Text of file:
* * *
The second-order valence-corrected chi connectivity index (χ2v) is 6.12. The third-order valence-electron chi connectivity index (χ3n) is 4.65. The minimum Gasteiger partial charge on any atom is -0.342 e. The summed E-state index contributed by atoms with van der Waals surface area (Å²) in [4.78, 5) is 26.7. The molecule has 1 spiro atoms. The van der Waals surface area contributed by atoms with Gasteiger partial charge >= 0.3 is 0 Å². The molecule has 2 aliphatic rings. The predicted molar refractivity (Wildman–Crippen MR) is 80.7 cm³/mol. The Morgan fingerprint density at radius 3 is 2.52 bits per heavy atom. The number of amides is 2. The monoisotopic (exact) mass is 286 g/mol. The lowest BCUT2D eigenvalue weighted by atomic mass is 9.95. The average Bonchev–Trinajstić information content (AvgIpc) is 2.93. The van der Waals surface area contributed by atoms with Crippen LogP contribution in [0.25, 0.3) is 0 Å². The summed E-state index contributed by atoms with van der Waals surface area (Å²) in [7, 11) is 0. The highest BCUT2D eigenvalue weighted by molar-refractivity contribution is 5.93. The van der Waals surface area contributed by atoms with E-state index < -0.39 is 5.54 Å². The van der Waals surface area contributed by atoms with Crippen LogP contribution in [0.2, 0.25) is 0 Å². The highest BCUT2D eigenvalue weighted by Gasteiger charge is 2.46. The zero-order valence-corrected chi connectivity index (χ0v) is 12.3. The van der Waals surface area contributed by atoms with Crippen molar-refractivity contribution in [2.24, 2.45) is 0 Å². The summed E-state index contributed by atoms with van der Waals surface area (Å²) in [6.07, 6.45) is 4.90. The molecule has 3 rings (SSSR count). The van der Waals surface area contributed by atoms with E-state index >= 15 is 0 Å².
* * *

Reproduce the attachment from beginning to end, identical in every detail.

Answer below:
The second-order valence-corrected chi connectivity index (χ2v) is 6.12. The third-order valence-electron chi connectivity index (χ3n) is 4.65. The minimum Gasteiger partial charge on any atom is -0.342 e. The summed E-state index contributed by atoms with van der Waals surface area (Å²) in [4.78, 5) is 26.7. The molecule has 1 spiro atoms. The van der Waals surface area contributed by atoms with Gasteiger partial charge >= 0.3 is 0 Å². The molecule has 2 aliphatic rings. The predicted molar refractivity (Wildman–Crippen MR) is 80.7 cm³/mol. The Morgan fingerprint density at radius 3 is 2.52 bits per heavy atom. The number of amides is 2. The monoisotopic (exact) mass is 286 g/mol. The lowest BCUT2D eigenvalue weighted by atomic mass is 9.95. The average Bonchev–Trinajstić information content (AvgIpc) is 2.93. The van der Waals surface area contributed by atoms with Crippen LogP contribution in [0.25, 0.3) is 0 Å². The summed E-state index contributed by atoms with van der Waals surface area (Å²) in [7, 11) is 0. The highest BCUT2D eigenvalue weighted by molar-refractivity contribution is 5.93. The van der Waals surface area contributed by atoms with E-state index < -0.39 is 5.54 Å². The van der Waals surface area contributed by atoms with Crippen LogP contribution in [0.2, 0.25) is 0 Å². The highest BCUT2D eigenvalue weighted by Gasteiger charge is 2.46. The zero-order valence-corrected chi connectivity index (χ0v) is 12.3. The van der Waals surface area contributed by atoms with Crippen molar-refractivity contribution in [2.24, 2.45) is 0 Å². The summed E-state index contributed by atoms with van der Waals surface area (Å²) in [6.07, 6.45) is 4.90. The molecule has 3 rings (SSSR count). The van der Waals surface area contributed by atoms with E-state index >= 15 is 0 Å².